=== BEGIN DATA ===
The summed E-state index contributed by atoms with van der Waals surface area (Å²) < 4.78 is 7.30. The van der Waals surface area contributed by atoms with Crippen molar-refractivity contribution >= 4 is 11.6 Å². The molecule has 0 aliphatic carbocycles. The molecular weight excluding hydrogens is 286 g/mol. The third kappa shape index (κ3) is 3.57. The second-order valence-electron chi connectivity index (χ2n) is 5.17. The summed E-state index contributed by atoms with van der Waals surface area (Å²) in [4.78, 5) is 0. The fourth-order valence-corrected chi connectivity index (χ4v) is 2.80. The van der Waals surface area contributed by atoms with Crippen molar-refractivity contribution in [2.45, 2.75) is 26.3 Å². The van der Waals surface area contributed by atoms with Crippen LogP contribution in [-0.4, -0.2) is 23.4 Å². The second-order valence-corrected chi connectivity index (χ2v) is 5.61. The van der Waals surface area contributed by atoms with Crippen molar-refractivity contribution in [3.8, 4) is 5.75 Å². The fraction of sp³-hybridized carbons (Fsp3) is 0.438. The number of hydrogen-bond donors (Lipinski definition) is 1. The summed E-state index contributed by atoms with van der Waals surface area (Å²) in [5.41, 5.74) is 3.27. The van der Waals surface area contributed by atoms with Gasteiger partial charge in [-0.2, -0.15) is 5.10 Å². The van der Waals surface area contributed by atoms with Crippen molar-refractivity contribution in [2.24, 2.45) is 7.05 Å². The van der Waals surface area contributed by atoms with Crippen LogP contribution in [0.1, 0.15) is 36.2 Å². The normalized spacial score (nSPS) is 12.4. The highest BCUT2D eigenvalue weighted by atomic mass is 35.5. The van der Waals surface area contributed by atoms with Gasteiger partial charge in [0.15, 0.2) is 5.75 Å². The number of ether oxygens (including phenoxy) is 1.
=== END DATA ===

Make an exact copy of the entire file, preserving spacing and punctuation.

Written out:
The summed E-state index contributed by atoms with van der Waals surface area (Å²) < 4.78 is 7.30. The van der Waals surface area contributed by atoms with Crippen molar-refractivity contribution >= 4 is 11.6 Å². The molecule has 0 aliphatic carbocycles. The molecular weight excluding hydrogens is 286 g/mol. The third kappa shape index (κ3) is 3.57. The second-order valence-electron chi connectivity index (χ2n) is 5.17. The summed E-state index contributed by atoms with van der Waals surface area (Å²) in [4.78, 5) is 0. The fourth-order valence-corrected chi connectivity index (χ4v) is 2.80. The van der Waals surface area contributed by atoms with Crippen molar-refractivity contribution in [2.45, 2.75) is 26.3 Å². The van der Waals surface area contributed by atoms with Crippen LogP contribution in [-0.4, -0.2) is 23.4 Å². The second-order valence-corrected chi connectivity index (χ2v) is 5.61. The van der Waals surface area contributed by atoms with Crippen molar-refractivity contribution in [3.8, 4) is 5.75 Å². The fraction of sp³-hybridized carbons (Fsp3) is 0.438. The number of hydrogen-bond donors (Lipinski definition) is 1. The summed E-state index contributed by atoms with van der Waals surface area (Å²) in [5.41, 5.74) is 3.27. The van der Waals surface area contributed by atoms with Gasteiger partial charge in [-0.2, -0.15) is 5.10 Å². The van der Waals surface area contributed by atoms with Crippen molar-refractivity contribution in [2.24, 2.45) is 7.05 Å². The van der Waals surface area contributed by atoms with Crippen LogP contribution in [0.1, 0.15) is 36.2 Å². The normalized spacial score (nSPS) is 12.4. The highest BCUT2D eigenvalue weighted by atomic mass is 35.5. The van der Waals surface area contributed by atoms with Gasteiger partial charge in [0.15, 0.2) is 5.75 Å². The number of ether oxygens (including phenoxy) is 1.